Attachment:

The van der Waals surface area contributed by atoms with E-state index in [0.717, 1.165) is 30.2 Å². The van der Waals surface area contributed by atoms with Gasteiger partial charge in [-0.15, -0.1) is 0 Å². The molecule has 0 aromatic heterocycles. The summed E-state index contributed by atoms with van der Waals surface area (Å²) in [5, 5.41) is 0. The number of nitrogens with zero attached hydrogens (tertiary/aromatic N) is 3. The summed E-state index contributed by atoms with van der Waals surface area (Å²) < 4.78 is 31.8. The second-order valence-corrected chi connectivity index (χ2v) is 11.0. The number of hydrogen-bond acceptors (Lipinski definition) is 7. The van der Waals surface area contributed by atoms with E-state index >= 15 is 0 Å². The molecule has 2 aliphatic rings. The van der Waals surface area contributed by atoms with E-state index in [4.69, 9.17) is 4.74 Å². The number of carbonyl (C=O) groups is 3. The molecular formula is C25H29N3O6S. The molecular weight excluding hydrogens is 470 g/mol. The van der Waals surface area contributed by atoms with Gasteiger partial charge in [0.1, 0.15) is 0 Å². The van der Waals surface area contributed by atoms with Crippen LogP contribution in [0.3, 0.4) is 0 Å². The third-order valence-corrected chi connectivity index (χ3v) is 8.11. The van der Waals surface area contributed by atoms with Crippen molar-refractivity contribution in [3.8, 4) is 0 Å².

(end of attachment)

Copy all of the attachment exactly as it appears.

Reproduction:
The van der Waals surface area contributed by atoms with E-state index in [0.717, 1.165) is 30.2 Å². The van der Waals surface area contributed by atoms with Gasteiger partial charge in [-0.15, -0.1) is 0 Å². The molecule has 0 aromatic heterocycles. The summed E-state index contributed by atoms with van der Waals surface area (Å²) in [5, 5.41) is 0. The number of nitrogens with zero attached hydrogens (tertiary/aromatic N) is 3. The summed E-state index contributed by atoms with van der Waals surface area (Å²) < 4.78 is 31.8. The second-order valence-corrected chi connectivity index (χ2v) is 11.0. The number of hydrogen-bond acceptors (Lipinski definition) is 7. The van der Waals surface area contributed by atoms with E-state index >= 15 is 0 Å². The molecule has 2 aliphatic rings. The van der Waals surface area contributed by atoms with E-state index in [4.69, 9.17) is 4.74 Å². The number of carbonyl (C=O) groups is 3. The molecular formula is C25H29N3O6S. The molecular weight excluding hydrogens is 470 g/mol. The van der Waals surface area contributed by atoms with Gasteiger partial charge in [0.1, 0.15) is 0 Å². The van der Waals surface area contributed by atoms with Crippen LogP contribution in [0.3, 0.4) is 0 Å². The third-order valence-corrected chi connectivity index (χ3v) is 8.11. The van der Waals surface area contributed by atoms with Crippen molar-refractivity contribution in [3.8, 4) is 0 Å².